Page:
SANTIAGO, Chile — The Chilean capital of Santiago is now home to innovative new architecture projects that are helping the country solve its energy challenges.
Called Latin America¹s economic tiger for its high economic growth rates, Chile's vibrant economy has meant rising energy consumption. Chile is projected to need twice as much energy by 2025.
One way Chile tackles that challenge is by re-thinking its buildings. About a third of the world¹s energy is consumed in buildings for heating, cooling, cooking, lighting and appliances. Architects here are moving away from highly-inefficient structures; instead, dozens of buildings that use energy efficient designs are now being built.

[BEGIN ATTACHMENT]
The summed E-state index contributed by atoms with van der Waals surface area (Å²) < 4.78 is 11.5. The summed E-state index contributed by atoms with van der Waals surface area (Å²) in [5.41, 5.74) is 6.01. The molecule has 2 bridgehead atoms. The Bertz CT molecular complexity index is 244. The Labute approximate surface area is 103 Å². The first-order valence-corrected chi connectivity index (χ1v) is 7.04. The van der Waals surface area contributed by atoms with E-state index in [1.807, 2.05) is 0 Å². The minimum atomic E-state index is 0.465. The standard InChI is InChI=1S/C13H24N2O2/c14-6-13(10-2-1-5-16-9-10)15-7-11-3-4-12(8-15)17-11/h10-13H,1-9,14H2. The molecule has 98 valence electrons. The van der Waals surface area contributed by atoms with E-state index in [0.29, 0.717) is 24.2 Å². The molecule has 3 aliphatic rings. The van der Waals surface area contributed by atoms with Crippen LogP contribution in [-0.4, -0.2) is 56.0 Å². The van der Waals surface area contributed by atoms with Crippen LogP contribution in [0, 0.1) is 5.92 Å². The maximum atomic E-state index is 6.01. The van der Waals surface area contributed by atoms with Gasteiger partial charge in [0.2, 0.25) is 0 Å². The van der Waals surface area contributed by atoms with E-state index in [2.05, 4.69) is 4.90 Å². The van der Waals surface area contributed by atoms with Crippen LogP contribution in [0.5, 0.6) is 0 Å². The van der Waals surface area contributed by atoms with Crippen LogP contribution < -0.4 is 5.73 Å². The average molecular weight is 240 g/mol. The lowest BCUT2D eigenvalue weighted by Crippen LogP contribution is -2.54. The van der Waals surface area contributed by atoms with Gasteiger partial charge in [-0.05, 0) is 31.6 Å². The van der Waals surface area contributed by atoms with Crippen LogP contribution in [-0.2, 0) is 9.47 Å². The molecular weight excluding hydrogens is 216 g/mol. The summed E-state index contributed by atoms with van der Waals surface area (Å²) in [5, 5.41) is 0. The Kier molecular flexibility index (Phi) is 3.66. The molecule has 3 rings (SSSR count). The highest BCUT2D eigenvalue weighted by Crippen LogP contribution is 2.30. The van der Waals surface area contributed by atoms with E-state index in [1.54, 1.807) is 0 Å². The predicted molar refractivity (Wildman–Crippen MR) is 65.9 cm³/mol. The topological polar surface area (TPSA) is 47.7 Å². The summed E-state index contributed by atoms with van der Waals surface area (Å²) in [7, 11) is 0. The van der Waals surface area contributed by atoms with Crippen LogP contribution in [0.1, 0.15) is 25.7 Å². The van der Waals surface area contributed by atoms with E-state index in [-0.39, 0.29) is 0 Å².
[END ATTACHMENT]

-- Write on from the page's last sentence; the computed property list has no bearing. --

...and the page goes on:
A green-building prototype for both Chile and Latin America is the Transoceanica building in Santiago¹s Vitacura neighborhood. It¹s the first building ever in Chile to achieve the LEED gold certification by the international Green Building Council. Finished in late 2010, the building consumes just one-fourth of the energy demanded by a traditional building its size.
The incredible energy efficiency of the Transoceanica building stems in great measure from passive, energy efficient design solutions, which lowers cooling costs, the largest factor in commercial energy use in Santiago.
Another key contributor to efficiency: a geothermal pump draws water from a 75-foot deep well below ground to cool the building.
Chile¹s Ministry of Housing and Urbanization is also doing its part by building 10 model energy efficient buildings to house its own offices around the country. The government is also developing green building standards, and has launched a certification system for residential housing, all pointing the way toward a more eco-friendly future.